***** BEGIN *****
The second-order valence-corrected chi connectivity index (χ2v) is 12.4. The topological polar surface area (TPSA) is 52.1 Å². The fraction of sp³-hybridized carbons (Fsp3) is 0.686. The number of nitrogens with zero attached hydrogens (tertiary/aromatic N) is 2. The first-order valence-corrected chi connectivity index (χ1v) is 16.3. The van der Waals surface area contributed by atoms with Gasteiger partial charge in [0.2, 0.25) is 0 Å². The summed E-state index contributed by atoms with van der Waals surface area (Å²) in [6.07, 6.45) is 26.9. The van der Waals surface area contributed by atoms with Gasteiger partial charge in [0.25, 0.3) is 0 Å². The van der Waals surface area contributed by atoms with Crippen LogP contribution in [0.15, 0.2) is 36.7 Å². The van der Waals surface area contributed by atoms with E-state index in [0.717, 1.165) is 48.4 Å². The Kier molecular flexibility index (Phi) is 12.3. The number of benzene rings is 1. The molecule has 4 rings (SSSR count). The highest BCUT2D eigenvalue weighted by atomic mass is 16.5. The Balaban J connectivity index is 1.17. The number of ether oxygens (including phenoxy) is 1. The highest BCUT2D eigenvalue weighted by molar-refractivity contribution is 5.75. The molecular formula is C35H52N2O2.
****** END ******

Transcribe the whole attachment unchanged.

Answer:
The second-order valence-corrected chi connectivity index (χ2v) is 12.4. The topological polar surface area (TPSA) is 52.1 Å². The fraction of sp³-hybridized carbons (Fsp3) is 0.686. The number of nitrogens with zero attached hydrogens (tertiary/aromatic N) is 2. The first-order valence-corrected chi connectivity index (χ1v) is 16.3. The van der Waals surface area contributed by atoms with Gasteiger partial charge in [0.2, 0.25) is 0 Å². The summed E-state index contributed by atoms with van der Waals surface area (Å²) in [6.07, 6.45) is 26.9. The van der Waals surface area contributed by atoms with Gasteiger partial charge in [0.25, 0.3) is 0 Å². The van der Waals surface area contributed by atoms with Crippen LogP contribution in [0.15, 0.2) is 36.7 Å². The van der Waals surface area contributed by atoms with E-state index in [0.717, 1.165) is 48.4 Å². The Kier molecular flexibility index (Phi) is 12.3. The number of benzene rings is 1. The molecule has 4 rings (SSSR count). The highest BCUT2D eigenvalue weighted by atomic mass is 16.5. The Balaban J connectivity index is 1.17. The number of ether oxygens (including phenoxy) is 1. The highest BCUT2D eigenvalue weighted by molar-refractivity contribution is 5.75. The molecular formula is C35H52N2O2.